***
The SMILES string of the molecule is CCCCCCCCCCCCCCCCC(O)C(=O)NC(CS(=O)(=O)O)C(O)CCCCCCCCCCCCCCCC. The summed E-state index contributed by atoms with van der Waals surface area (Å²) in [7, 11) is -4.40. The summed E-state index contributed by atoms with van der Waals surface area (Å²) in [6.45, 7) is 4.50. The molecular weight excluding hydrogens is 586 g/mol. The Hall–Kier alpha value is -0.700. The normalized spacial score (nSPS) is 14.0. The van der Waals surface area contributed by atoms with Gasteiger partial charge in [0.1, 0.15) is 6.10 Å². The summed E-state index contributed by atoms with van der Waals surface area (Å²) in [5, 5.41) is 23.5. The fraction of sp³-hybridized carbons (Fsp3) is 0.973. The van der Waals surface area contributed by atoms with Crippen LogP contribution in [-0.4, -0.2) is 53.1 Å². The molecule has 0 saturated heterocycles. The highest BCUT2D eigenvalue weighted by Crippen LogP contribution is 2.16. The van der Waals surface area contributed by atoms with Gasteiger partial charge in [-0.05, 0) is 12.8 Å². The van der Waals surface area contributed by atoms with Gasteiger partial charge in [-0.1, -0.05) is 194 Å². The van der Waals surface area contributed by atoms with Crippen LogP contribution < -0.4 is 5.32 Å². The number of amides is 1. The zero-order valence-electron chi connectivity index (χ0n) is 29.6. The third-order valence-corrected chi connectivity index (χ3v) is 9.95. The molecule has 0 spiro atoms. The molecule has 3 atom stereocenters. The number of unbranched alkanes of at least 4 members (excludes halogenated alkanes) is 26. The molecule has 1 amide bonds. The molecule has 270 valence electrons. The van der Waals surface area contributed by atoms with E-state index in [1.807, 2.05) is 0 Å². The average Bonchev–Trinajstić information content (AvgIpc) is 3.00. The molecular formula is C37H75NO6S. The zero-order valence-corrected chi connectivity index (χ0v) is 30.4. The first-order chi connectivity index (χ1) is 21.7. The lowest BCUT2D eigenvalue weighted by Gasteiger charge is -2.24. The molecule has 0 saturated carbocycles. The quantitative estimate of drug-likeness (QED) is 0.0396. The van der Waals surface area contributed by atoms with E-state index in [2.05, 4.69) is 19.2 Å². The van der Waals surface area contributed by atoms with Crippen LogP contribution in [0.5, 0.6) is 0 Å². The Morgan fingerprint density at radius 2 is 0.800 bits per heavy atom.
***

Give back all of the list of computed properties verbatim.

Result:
The SMILES string of the molecule is CCCCCCCCCCCCCCCCC(O)C(=O)NC(CS(=O)(=O)O)C(O)CCCCCCCCCCCCCCCC. The summed E-state index contributed by atoms with van der Waals surface area (Å²) in [7, 11) is -4.40. The summed E-state index contributed by atoms with van der Waals surface area (Å²) in [6.45, 7) is 4.50. The molecular weight excluding hydrogens is 586 g/mol. The Hall–Kier alpha value is -0.700. The normalized spacial score (nSPS) is 14.0. The van der Waals surface area contributed by atoms with Gasteiger partial charge in [0.1, 0.15) is 6.10 Å². The summed E-state index contributed by atoms with van der Waals surface area (Å²) in [5, 5.41) is 23.5. The fraction of sp³-hybridized carbons (Fsp3) is 0.973. The van der Waals surface area contributed by atoms with Crippen LogP contribution in [-0.4, -0.2) is 53.1 Å². The molecule has 0 saturated heterocycles. The highest BCUT2D eigenvalue weighted by Crippen LogP contribution is 2.16. The van der Waals surface area contributed by atoms with Gasteiger partial charge in [-0.05, 0) is 12.8 Å². The van der Waals surface area contributed by atoms with Gasteiger partial charge in [-0.1, -0.05) is 194 Å². The van der Waals surface area contributed by atoms with Crippen LogP contribution < -0.4 is 5.32 Å². The number of amides is 1. The zero-order valence-electron chi connectivity index (χ0n) is 29.6. The third-order valence-corrected chi connectivity index (χ3v) is 9.95. The molecule has 0 spiro atoms. The molecule has 3 atom stereocenters. The number of unbranched alkanes of at least 4 members (excludes halogenated alkanes) is 26. The molecule has 1 amide bonds. The molecule has 270 valence electrons. The van der Waals surface area contributed by atoms with E-state index in [1.807, 2.05) is 0 Å². The average Bonchev–Trinajstić information content (AvgIpc) is 3.00. The molecular formula is C37H75NO6S. The zero-order valence-corrected chi connectivity index (χ0v) is 30.4. The first-order chi connectivity index (χ1) is 21.7. The lowest BCUT2D eigenvalue weighted by Gasteiger charge is -2.24. The molecule has 0 saturated carbocycles. The quantitative estimate of drug-likeness (QED) is 0.0396. The van der Waals surface area contributed by atoms with E-state index in [2.05, 4.69) is 19.2 Å². The van der Waals surface area contributed by atoms with Crippen LogP contribution in [0.5, 0.6) is 0 Å². The Morgan fingerprint density at radius 2 is 0.800 bits per heavy atom.